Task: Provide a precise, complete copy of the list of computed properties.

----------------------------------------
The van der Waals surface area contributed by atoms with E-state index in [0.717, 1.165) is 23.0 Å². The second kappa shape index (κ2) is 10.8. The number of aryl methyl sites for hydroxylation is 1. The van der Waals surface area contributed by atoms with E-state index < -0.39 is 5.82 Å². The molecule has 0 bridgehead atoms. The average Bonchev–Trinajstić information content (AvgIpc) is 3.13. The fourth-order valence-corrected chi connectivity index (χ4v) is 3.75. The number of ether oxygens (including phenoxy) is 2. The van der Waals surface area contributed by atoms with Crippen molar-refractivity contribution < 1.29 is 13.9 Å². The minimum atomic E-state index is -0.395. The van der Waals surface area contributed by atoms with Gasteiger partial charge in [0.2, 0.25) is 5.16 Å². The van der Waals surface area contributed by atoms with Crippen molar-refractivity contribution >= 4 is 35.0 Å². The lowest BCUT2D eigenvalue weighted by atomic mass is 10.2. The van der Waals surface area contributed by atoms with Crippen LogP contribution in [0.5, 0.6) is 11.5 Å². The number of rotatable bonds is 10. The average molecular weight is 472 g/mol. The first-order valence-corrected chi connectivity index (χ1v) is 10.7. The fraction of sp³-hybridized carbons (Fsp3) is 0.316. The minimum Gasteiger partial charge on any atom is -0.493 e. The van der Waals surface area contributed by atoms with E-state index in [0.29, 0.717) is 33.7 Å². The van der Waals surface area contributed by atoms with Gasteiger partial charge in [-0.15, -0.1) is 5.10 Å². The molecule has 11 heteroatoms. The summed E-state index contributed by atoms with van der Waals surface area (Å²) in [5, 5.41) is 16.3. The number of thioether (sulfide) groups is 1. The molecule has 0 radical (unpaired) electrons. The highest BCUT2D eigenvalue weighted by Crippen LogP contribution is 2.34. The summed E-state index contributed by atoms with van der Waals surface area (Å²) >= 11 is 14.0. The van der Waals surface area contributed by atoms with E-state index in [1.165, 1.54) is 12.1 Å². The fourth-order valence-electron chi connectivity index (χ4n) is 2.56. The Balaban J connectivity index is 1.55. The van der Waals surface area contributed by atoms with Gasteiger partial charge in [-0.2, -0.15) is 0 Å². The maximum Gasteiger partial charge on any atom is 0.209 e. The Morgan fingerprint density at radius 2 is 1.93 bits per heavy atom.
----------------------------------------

The van der Waals surface area contributed by atoms with E-state index in [0.717, 1.165) is 23.0 Å². The second kappa shape index (κ2) is 10.8. The number of aryl methyl sites for hydroxylation is 1. The van der Waals surface area contributed by atoms with E-state index < -0.39 is 5.82 Å². The molecule has 0 bridgehead atoms. The average Bonchev–Trinajstić information content (AvgIpc) is 3.13. The fourth-order valence-corrected chi connectivity index (χ4v) is 3.75. The number of ether oxygens (including phenoxy) is 2. The van der Waals surface area contributed by atoms with Crippen molar-refractivity contribution < 1.29 is 13.9 Å². The minimum atomic E-state index is -0.395. The van der Waals surface area contributed by atoms with Gasteiger partial charge in [0.2, 0.25) is 5.16 Å². The van der Waals surface area contributed by atoms with Crippen molar-refractivity contribution >= 4 is 35.0 Å². The lowest BCUT2D eigenvalue weighted by atomic mass is 10.2. The van der Waals surface area contributed by atoms with Crippen LogP contribution in [0.5, 0.6) is 11.5 Å². The number of rotatable bonds is 10. The average molecular weight is 472 g/mol. The first-order valence-corrected chi connectivity index (χ1v) is 10.7. The fraction of sp³-hybridized carbons (Fsp3) is 0.316. The minimum Gasteiger partial charge on any atom is -0.493 e. The van der Waals surface area contributed by atoms with E-state index in [0.29, 0.717) is 33.7 Å². The van der Waals surface area contributed by atoms with Gasteiger partial charge in [-0.15, -0.1) is 5.10 Å². The molecule has 11 heteroatoms. The summed E-state index contributed by atoms with van der Waals surface area (Å²) in [5, 5.41) is 16.3. The number of thioether (sulfide) groups is 1. The molecule has 0 radical (unpaired) electrons. The highest BCUT2D eigenvalue weighted by Crippen LogP contribution is 2.34. The summed E-state index contributed by atoms with van der Waals surface area (Å²) >= 11 is 14.0. The van der Waals surface area contributed by atoms with E-state index in [1.165, 1.54) is 12.1 Å². The fourth-order valence-electron chi connectivity index (χ4n) is 2.56. The Balaban J connectivity index is 1.55. The van der Waals surface area contributed by atoms with Gasteiger partial charge in [-0.2, -0.15) is 0 Å². The maximum Gasteiger partial charge on any atom is 0.209 e. The Morgan fingerprint density at radius 2 is 1.93 bits per heavy atom.